And so we come back to the Obama dichotomy: the current policy or a likely war. This stark choice has not crystallized within the national consciousness thus far. But it will. The American people are not stupid, at least not collectively. They will be able to assess the arguments on both sides, and the Obama argument will not only make more sense but also will convey with more credibility where the real dangers lie in this geopolitical equation.

In any risk assessment, there are two fundamental elements. The first is the magnitude of the downside risk; the second is the likelihood of it. The magnitude of the disaster that would flow from a U.S. war with Iran (far greater than the disaster that ensued from our war with Iraq) is not difficult to contemplate—huge troop requirements, burdensome financial commitments, tragic casualty numbers, likely civic unrest at home, further destabilization of the Middle East with utterly unknown (but serious) consequences, further U.S. isolation in the world, possibly a spreading conflagration to other parts of the world as other powers challenge a distracted America. The likelihood of the worst-case scenario here may not be ominously high, but even best-case consequences could be tragic, and the law of unintended consequences is never far away when the shooting starts.

Which brings us to the second argument of the neocon wing of the GOP, which increasingly seems to be the entire GOP. It is that Iran is a nation of crazies, bent on conquering the world and destroying Israel without any serious regard to its own fate. Mitt Romney wrote just recently, “Iran is led by suicidal, apocalypse-seeking, America-hating, Israel-denying theocratic fanatics.” These fanatics, he added (in case anybody may have missed the point), are “entirely bereft of restraint, decency and respect for human life.” So naturally it follows, “If the ayatollahs have nuclear weapons, they will use them, someday, somewhere.”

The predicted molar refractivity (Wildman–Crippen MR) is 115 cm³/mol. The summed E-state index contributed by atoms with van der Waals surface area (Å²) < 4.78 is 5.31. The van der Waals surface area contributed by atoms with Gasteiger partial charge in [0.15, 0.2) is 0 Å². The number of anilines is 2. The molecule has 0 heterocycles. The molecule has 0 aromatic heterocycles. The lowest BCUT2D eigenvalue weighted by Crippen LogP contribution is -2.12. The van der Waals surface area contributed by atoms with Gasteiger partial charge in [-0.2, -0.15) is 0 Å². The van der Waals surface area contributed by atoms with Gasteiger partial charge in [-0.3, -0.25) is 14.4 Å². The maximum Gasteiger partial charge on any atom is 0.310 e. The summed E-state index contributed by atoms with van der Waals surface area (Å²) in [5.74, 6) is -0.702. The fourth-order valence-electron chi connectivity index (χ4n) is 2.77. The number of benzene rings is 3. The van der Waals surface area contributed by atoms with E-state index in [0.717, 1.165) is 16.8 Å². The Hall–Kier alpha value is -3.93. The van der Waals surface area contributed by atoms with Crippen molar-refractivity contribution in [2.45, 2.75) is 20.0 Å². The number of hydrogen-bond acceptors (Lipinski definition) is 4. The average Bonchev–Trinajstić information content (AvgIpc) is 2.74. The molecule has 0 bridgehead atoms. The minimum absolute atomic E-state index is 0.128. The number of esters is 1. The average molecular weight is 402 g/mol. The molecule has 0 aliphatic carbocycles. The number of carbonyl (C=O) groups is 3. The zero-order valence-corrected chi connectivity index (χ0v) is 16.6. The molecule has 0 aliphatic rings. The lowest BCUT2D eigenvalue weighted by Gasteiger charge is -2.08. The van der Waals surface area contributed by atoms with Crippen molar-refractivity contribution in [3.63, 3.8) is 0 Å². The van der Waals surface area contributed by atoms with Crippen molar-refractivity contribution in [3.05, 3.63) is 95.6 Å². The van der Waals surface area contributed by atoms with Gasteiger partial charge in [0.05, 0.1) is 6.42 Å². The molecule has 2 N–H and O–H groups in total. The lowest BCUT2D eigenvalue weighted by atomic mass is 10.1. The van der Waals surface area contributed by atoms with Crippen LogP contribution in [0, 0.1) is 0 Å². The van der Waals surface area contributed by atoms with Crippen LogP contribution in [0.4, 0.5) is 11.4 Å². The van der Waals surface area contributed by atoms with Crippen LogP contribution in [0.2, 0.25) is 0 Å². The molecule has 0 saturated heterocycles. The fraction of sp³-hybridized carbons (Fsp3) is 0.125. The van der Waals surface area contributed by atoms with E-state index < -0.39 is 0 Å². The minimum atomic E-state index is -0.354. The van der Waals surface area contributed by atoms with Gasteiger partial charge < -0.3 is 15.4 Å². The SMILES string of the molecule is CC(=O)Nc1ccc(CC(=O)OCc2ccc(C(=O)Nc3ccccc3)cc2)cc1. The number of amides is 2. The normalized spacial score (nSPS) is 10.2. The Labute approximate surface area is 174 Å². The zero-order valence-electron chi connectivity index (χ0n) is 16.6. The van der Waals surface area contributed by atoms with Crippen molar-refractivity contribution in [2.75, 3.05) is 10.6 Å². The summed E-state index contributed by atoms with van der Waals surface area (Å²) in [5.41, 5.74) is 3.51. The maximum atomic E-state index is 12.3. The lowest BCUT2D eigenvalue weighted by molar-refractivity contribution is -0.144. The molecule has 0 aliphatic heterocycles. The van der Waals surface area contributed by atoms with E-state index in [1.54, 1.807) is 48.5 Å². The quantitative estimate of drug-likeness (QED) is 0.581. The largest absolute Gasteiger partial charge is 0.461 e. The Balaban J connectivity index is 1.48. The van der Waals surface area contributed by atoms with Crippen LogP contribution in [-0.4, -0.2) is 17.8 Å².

This is breathtaking in its own fanaticism—and in the ignorance that, one might have hoped, would have been tucked away after Romney’s 2012 presidential defeat at the hands of a lackluster incumbent. A survey of recent Iranian history suggests that its leaders, while starkly fundamentalist in their religious sensibility, conduct foreign policy based on a logical understanding of their national interests and an often brilliant pursuit of them within the context of geopolitical reality.

They certainly never sent an army halfway around the world to overthrow the leader of a sovereign state with the intent of establishing a beachhead for the transformation of an entire regional culture. Now that’s “bereft of restraint.” The only conventional war the Ayatollahs have engaged in ensued when Iran was invaded by Iraq—with American support. True, they align themselves with some nations we don’t like, but those alliances, as unsavory as they may be to us, are in Iran’s interest as a regional power in a nasty neighborhood. One can argue that this renders Iran a U.S. adversary, but there is no evidence that these people are fanatical nihilists who want to destroy the world.

As to the prospect that Iran inevitably would use nuclear weapons if it had them, it is worth noting that the world has nine nuclear nations, and only one has ever used them—and that when no other nation had them for retaliation. Romney is saying here that Iran is more fanatical and suicidal than any other nuclear nation in the history of the nuclear age, even North Korea. That isn’t going to hold up when the American people get down to assessing the arguments of this debate.
Finally, we are told that Iran will cheat on the agreement, that inspections won’t be rigor
ous enough, that Iran always cheats and is hell-bent on getting nuclear weapons so it will cheat here for sure and thwart all efforts by the agreement signatories and the UN, including UN inspectors, to monitor its nuclear activity until the world is faced with a fait accompli. Perhaps. But how realistic is such a scenario? With satellite technology and the CIA and Israeli intelligence and random revelations, could Iran really spring such a fait accompli on the world before the world caught wind of it? Once again we come to the likelihood factor in risk analysis. The likelihood factor here is very slim.